One hundred and fifty years ago this month, on April 12, 1865, Confederate Mobile surrendered to Federal troops. The city’s strategic importance had already been neutralized after Farragut stormed the lower Bay the previous August, closing it to blockade runners. Since then, residents and a few thousand rebel troops had waited behind their formidable earthen fortifications expecting an infantry assault. The Union high command considered these defenses too strong to attack directly; instead, during March of 1865, with the Confederacy everywhere in collapse, the Federals opted to attack Spanish Fort and Blakely on the Eastern Shore. They planned to overwhelm those thinly manned entrenchments and approach the city from the northeast via the Tensaw and Spanish Rivers. Throughout late March and into early April, local residents fearfully listened to the booming artillery and watched the spectacular pyrotechnics from the riverfront. Spanish Fort was evacuated on April 8, and Blakely was overrun the following day. Hundreds of Confederates were captured, and Union gunboats maneuvered across the delta.
April 12 was Mobile’s fateful day. At daybreak, the last of the Confederate cavalrymen rode out of town, torching thousands of cotton bales as they went. Citizens rushed in behind them and put out the blaze, however, saving most of the valuable commodity. For the moment, there was a power vacuum, and as in conquered cities throughout history, a mad rush of looters descended upon anything left unguarded. “The streets were filled that morning as in the season of Mardigras, ” wrote a local merchant named William Rix, “and the tide in the different thoroughfares set in one direction, converging toward the government warehouses on Water street.”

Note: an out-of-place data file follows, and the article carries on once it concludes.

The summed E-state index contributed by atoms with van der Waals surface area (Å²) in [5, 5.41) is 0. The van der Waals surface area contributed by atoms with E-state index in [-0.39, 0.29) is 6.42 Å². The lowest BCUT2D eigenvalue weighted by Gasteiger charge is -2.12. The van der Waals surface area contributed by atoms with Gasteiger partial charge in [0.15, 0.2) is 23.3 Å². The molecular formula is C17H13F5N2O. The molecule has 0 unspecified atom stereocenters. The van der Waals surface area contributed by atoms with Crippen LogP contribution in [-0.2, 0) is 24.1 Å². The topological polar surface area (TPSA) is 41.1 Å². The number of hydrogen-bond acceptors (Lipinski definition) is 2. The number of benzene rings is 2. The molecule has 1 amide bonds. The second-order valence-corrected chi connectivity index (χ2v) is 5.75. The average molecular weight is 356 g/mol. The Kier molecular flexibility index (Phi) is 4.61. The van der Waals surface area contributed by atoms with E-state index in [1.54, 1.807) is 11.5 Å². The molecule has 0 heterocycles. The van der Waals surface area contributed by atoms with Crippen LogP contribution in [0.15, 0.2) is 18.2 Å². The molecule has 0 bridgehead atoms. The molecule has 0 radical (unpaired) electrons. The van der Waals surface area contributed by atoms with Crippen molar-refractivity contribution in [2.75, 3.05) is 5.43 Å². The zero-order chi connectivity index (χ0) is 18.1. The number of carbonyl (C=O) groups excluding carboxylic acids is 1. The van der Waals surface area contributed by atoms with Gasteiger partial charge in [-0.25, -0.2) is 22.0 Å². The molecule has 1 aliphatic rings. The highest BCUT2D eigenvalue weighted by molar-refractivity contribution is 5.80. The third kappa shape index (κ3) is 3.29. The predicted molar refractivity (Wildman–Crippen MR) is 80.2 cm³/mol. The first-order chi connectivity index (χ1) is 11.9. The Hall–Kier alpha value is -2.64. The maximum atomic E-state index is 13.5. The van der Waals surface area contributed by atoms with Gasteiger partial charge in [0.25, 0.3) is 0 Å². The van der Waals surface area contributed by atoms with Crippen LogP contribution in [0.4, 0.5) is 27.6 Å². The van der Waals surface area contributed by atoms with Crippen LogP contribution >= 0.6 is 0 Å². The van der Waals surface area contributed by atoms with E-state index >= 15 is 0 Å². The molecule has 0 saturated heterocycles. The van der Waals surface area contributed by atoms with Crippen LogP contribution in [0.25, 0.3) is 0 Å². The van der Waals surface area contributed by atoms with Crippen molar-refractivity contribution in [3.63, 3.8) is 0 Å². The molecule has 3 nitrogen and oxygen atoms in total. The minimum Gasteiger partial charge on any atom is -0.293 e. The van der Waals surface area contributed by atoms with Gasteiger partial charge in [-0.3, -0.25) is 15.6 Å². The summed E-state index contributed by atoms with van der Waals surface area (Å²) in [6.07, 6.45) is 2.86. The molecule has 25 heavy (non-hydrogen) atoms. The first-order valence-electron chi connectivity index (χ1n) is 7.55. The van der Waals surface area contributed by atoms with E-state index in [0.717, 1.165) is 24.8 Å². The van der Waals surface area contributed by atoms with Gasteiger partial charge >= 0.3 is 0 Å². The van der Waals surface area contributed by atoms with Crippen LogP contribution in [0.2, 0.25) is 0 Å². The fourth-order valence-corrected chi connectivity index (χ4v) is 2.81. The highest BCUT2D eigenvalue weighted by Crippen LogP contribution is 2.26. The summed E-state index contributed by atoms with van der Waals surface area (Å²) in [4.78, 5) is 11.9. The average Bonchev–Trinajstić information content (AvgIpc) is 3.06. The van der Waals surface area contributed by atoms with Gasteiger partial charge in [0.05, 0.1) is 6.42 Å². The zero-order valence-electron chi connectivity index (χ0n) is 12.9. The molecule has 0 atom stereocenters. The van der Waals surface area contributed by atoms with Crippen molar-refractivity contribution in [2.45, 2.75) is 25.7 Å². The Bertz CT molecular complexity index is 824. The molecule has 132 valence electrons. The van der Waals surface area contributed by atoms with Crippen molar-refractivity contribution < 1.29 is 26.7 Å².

Citizens battered down the heavy wooden doors and helped themselves to the hoarded contents. “All day long, ” Rix continued, “like a colony of ants, men, women and children were rushing through the streets in jealous fear of not getting their share.” Coffee, sugar and rice were popular with the crowds, as were weapons and military accoutrements. Rix was astonished to see women and children carting off “loads of sabers, and bayonets and Springfield rifles, which were found in the original cases.” Lastly, the gleeful rabble reached the boxes of rockets and signal torches, which they ignited in a manic fury. Rix could only shake his head at the spectacle. “The wonder was that the mob was not self-quelled by being blown to atoms.”
The Federals didn’t need long to reassert order. Adm. Henry Thatcher, who had succeeded Farragut, ferried 8, 000 bluecoats across the Bay, landed them immediately below town, and moved a gunboat and several river monitors “directly in front of the city.” Thatcher and army commander Gen. Gordon Granger wrote to Mayor Robert H. Slough: “Sir, your city is menaced by a large land and naval force. We demand its immediate and unconditional surrender.” Years later, one man clearly recalled seeing the mayor hurrying out the Shell Road to meet the Union infantry, barreling along in his carriage pulled by two white horses and flying “a very large white flag on a long pole, which could be seen at a long distance.”